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The reality TV series "Project Greenlight," in its first two seasons on HBO, operated primarily as a crash course in low-budget indie filmmaking mistakes. With producers Chris Moore, Ben Affleck and Matt Damon selecting first-time directors and screenwriters from a large pool of contestants, neither of the first two resulting films (2002's Stolen Summer and 2003's The Battle of Shaker Heights), both mild coming-of-age pap for boutique studio Miramax, looked like they would be nearly as interesting as the TV series documenting their difficult productions. For its third season "Project Greenlight" moved down the cable hierarchy to Bravo, and the producers likewise ditched their inclination toward festival-fare, adding horror producer Wes Craven to the mix, and aligning with the more commercially-oriented Miramax spin-off studio Dimension. Picking the winners of this third project, the producers split with the studio on both screenplay and director, with Dimension forcing through a marketable horror screenplay (by Marcus Dunstan and Patrick Melton) that sent Damon into indignant elitist hissy fits, and the producing team responding by assigning directorial duties to longshot John Gulager, an introverted 46-year-old camerman with a knockout reel but the self-esteem of a hairbrush. By the end of the first few production-oriented episodes of the series, the project looked absolutely hopeless, devoid of vision, saddled with a despondent director at odds with everyone, and hamstrung by a studio wary of disaster.

If "Project Greenlight" ever spawns a hit, Feast deserves first bite. A gory, funny monster siege movie in the mold of Evil Dead and From Dusk 'Til Dawn, it is an energetic and thoroughly worthwhile exemplification of its genre, proving Gulager a most surprising (and very possibly extremely lucky) first-time success story. Feast plants a miserable group of strangers in an out-of-the-way desert bar and surrounds them with mysterious, vicious, flesh-hungry creatures. From the opening scenes, Gulager shows an easy command of both horror stylistics and sharp comic timing, even though his initially fun introductory gimmick — with each character in the ensemble freeze-framed for exposition with "fun facts" and personalized music cues — drags on a little too long (which, in itself, may have been a structural gag that works in concept only, but one suspects it was more an effort to bump up Feast's just-slight 92-minute running time). However, while most genre pictures quickly slip into a by-the-numbers creative coma, after this merely amusing stutter Feast fiercely sprints non-stop through scene-after-scene of bracing, arch, gruesome, ruthless, and exciting set-pieces that never let down. At times, action scenes in Feast are so quick and chaotic they are nearly impossible for viewers to discern in real-time, but the narrative itself excuses this flaw, and it never derails the relentless fun.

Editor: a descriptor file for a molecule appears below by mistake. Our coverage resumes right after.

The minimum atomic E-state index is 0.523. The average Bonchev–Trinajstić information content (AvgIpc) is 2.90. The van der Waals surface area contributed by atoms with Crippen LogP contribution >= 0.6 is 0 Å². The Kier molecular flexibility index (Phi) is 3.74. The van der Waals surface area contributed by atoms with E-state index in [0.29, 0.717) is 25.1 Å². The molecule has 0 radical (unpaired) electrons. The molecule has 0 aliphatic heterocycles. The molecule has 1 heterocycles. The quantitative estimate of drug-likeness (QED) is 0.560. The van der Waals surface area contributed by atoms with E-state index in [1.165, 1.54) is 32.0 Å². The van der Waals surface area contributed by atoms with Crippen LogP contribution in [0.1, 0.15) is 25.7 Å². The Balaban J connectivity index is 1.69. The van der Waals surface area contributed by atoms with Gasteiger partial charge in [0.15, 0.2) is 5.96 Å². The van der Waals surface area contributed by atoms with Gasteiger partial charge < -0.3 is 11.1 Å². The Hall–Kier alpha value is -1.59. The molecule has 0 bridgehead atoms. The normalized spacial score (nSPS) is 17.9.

Despite the well-documented casting tussles, every actor succeeds in style. Across-the-board, the terrific (and surprisingly expendable) performers make the most of the movie's gut-soaked shtick without straying outside the bounds of playing it straight. Skewering preconceptions with post-Buffy aggression, Feast's women consistently out-ball the bar's hapless male meat. Navi Rawat ("The O.C."), Krista Allen ("Baywatch"), and Jenny Wade balance sex appeal with heroine-ism, not only succeeding in giving Feast a surprising dash of heart, but also making mockeries out of the self-centered chumps played by Eric Dane, Balthazar Getty, Judah Friedlander, Duane Whitaker, and Henry Rollins (the former Black Flag screamer who, as a sign of the movie's fearless humor, wears pink sweat pants throughout the bloody climax). Also with Josh Zuckerman, Eileen Ryan, Clu Gulager (the veteran actor-dad of director John), and Jason Mewes.

*          *          *

Although it bears all the quality of the hit that could deservedly salvage the whole Project Greenlight enterprise, Feast has been caught in an inter-studio power struggle and may never see wide theatrical release. The Weinstein Company's DVD release offers a solid anamorphic transfer (2.40:1) with Dolby Digital 5.1 audio. The feature is accompanied by a group commentary from Gulager, writers Dunstan and Melton, producers Mike Leahy and Joel Soisson, and effects artist Gary Tunnicliffe, and offers very little inside dirt on the controversies of the TV series. Also on board are the featurettes "Horror Under the Spotlight: Making Feast" and "The Blood and Guts of Gary Tunnicliffe," five deleted scenes, and outtakes. Keep-case.
—Gregory P. Dorr

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